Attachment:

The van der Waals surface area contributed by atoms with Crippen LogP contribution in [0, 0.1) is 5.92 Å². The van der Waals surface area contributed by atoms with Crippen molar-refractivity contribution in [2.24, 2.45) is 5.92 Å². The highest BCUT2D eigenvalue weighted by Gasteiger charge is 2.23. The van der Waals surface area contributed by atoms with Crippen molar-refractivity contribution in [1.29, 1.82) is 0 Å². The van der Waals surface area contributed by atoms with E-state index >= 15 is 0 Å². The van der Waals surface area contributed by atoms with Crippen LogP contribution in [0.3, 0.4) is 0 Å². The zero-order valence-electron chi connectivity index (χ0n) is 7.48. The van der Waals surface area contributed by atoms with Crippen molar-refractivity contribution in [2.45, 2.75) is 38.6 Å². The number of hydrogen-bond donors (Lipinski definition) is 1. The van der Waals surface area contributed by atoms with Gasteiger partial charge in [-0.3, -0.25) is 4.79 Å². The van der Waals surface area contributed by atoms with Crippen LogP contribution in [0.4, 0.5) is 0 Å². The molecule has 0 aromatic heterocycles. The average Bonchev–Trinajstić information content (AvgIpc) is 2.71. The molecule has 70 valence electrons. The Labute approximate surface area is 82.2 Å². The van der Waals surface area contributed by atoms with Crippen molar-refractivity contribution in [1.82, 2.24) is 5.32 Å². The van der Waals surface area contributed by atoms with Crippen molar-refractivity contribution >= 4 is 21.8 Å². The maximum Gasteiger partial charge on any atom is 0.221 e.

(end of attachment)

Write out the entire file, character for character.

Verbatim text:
The van der Waals surface area contributed by atoms with Crippen LogP contribution in [0, 0.1) is 5.92 Å². The van der Waals surface area contributed by atoms with Crippen molar-refractivity contribution in [2.24, 2.45) is 5.92 Å². The highest BCUT2D eigenvalue weighted by Gasteiger charge is 2.23. The van der Waals surface area contributed by atoms with Crippen molar-refractivity contribution in [1.29, 1.82) is 0 Å². The van der Waals surface area contributed by atoms with E-state index >= 15 is 0 Å². The van der Waals surface area contributed by atoms with Crippen LogP contribution in [0.3, 0.4) is 0 Å². The zero-order valence-electron chi connectivity index (χ0n) is 7.48. The van der Waals surface area contributed by atoms with Crippen molar-refractivity contribution in [2.45, 2.75) is 38.6 Å². The number of hydrogen-bond donors (Lipinski definition) is 1. The van der Waals surface area contributed by atoms with Gasteiger partial charge in [-0.3, -0.25) is 4.79 Å². The van der Waals surface area contributed by atoms with Crippen LogP contribution in [0.4, 0.5) is 0 Å². The molecule has 0 aromatic heterocycles. The average Bonchev–Trinajstić information content (AvgIpc) is 2.71. The molecule has 70 valence electrons. The Labute approximate surface area is 82.2 Å². The van der Waals surface area contributed by atoms with Crippen molar-refractivity contribution in [1.82, 2.24) is 5.32 Å². The van der Waals surface area contributed by atoms with Crippen molar-refractivity contribution >= 4 is 21.8 Å². The maximum Gasteiger partial charge on any atom is 0.221 e.